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How will we repair our democracy after Trump? H.R. 1 offers a clue.

By E.J. Dionne Jr.

Columnist March 6 at 7:14 PM

" A central challenge of the Trump era is how to deal urgently with the president’s transgressions while also taking steps to prevent politicians from abusing power in the future.

Equally important is restoring faith in our republican democracy as a genuinely representative system open to broad participation and protected from the outsize influence of the financially privileged.

President Trump is doing far more to pollute the political “swamp” he loves to invoke than draining it. But this doesn’t mean that citizens worried about the swampiness of our politics are wrong.

So here’s a challenge to citizens and the media alike: Pay attention this week to the House debate over H.R. 1, perhaps the most comprehensive political-reform proposal ever considered by our elected representatives."




" What commends H.R. 1 is its comprehensiveness. It brings together traditional reformers (with strong incentives encouraging candidates to rely on small rather than large contributions, and tougher disclosure requirements of who is paying for what ads) and civil rights advocates (with provisions for automatic voter registration, expanded early voting, a ban on unjustified voter purges and re-enfranchisement of those who have served felony sentences). It also lays the groundwork for renewing the Voting Rights Act’s effectiveness. "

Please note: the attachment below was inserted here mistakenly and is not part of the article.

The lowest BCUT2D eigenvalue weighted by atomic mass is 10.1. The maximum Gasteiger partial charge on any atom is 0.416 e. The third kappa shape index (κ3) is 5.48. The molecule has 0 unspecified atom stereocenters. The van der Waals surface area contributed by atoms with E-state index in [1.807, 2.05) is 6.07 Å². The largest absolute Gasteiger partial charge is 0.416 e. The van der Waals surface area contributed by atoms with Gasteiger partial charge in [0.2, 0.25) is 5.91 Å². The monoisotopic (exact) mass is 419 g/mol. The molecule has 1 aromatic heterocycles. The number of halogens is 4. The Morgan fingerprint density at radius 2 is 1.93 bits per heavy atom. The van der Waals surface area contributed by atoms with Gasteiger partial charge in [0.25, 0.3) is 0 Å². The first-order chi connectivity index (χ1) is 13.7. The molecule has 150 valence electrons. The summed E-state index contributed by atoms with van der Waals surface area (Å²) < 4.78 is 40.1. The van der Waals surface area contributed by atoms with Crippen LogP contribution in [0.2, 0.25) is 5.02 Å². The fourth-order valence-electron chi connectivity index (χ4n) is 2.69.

" Fred Wertheimer, the veteran political activist who helped develop H.R. 1, offered as clear an answer as I have heard about the genuine urgency of fixing our democracy.

“We have a campaign finance system we haven’t seen since the Gilded Age,” he said. “We have efforts at voter suppression we haven’t seen since the days of segregation. We have gerrymandering at a level we have never seen before. And we have a president who raises financial abuse and corruption issues we haven’t seen in generations.”

Full column at ""

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